Reduce business rates and incentivise companies through tax breaks

May 15th, 2019 8:00 AM

By Southern Star Team

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Having been on the campaign trail for nearly three months, Independent candidate Finbarr Harrington has been hearing the same few key issues on the doorsteps and he’s hoping to get the chance to address them.


Harrington, who has three kids with his wife Fiona, has long been an advocate for change in the way we approach employment in rural Ireland.

‘Lack of employment has caused young people to move away. Our three biggest employers are farming, fishing and tourism and we have to support them.

‘Reductions in business rates and incentivising companies through tax breaks from national or local government will go a far way toward regenerating West Cork so that we can bring some of our young people back.’

Health Care

Health, as it always is, has been a hot-button topic in the run-up to the local elections and Harrington is well-placed to comment.

‘There is huge concern around basic health services in West Cork,’ he says.

‘Recently, I was on Bere Island and discovered they no longer have 24/7 nurse cover. Elderly people living on the island are anxious about not being able to get a nurse if they need one and young couples are considering moving to the mainland in case their children need medical help.’

He has consistently called for increased use of Bantry hospital: ‘because it’s a fantastic hospital with fantastic staff.’


As a farmer, Harrington is acutely aware of the necessity to address climate change.

‘As a nation, we have become more aware that we have to look after the environment. We have become better at recycling and have fantastic recycling centres in West Cork.’

He added that a big environmental issue in Bantry was the granting of the licence for the mechanical harvesting of kelp.

‘We know this will have a detrimental effect and we all know how important Bantry Bay is from a tourism, fishing and environmental point of view. I will stand behind the campaign as I feel it’s the right thing to do.’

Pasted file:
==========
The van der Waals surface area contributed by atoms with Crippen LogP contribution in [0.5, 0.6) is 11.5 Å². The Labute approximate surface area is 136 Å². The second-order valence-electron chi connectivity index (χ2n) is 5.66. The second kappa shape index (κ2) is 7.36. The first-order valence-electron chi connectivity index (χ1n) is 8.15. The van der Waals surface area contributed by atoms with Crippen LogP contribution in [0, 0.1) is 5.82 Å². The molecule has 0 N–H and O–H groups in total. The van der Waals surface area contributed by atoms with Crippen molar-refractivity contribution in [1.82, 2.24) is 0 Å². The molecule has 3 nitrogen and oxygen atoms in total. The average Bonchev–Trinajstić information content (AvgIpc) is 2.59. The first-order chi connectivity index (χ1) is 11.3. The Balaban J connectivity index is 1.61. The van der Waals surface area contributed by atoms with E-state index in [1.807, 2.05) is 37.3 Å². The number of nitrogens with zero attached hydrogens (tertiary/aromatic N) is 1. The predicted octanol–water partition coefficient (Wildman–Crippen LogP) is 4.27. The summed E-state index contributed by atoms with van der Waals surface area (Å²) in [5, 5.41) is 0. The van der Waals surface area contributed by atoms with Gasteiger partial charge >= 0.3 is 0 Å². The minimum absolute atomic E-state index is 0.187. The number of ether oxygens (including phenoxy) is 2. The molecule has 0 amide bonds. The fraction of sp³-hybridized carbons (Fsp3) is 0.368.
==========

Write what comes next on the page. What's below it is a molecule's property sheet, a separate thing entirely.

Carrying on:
Like many of us in rural Ireland, the quality of the roads can have a detrimental effect on day-to-day life and it’s something Harrington is keen to see addressed.

‘The roads didn’t get this bad yesterday. They have degenerated over years,’ he said when speaking to The Southern Star.

‘We pay massive road and property tax and it’s not good enough to say we don’t have the money. The money is invested in roads in other parts of the county. The motorways in Dublin are pristine and although we are not looking for perfect here, we would like to drive on roads that don’t have potholes as big as craters in them.’


The government’s announcement last week about the National Broadband Plan was met with dismay in some quarters, sentiments echoed by Harrington.

‘The biggest disappointment regarding broadband is that the National Broadband Plan is turning into as big a fiasco as the National Children’s Hospital. It is having a negative impact on people who would otherwise be able to live and work from home.

‘If I get elected I would love to address this issue as thee plan in place is no good unless the plan is implemented. Broadband is important as it keeps people connected and will help keep people in their communities.’

Asked what he’d like to say to voters ahead of the election he said: ’What I would ask this time round on May 24 is to just give me this one chance. Just give me the loan of your vote and then it's up to me after that. I will deliver for the people for West Cork’.

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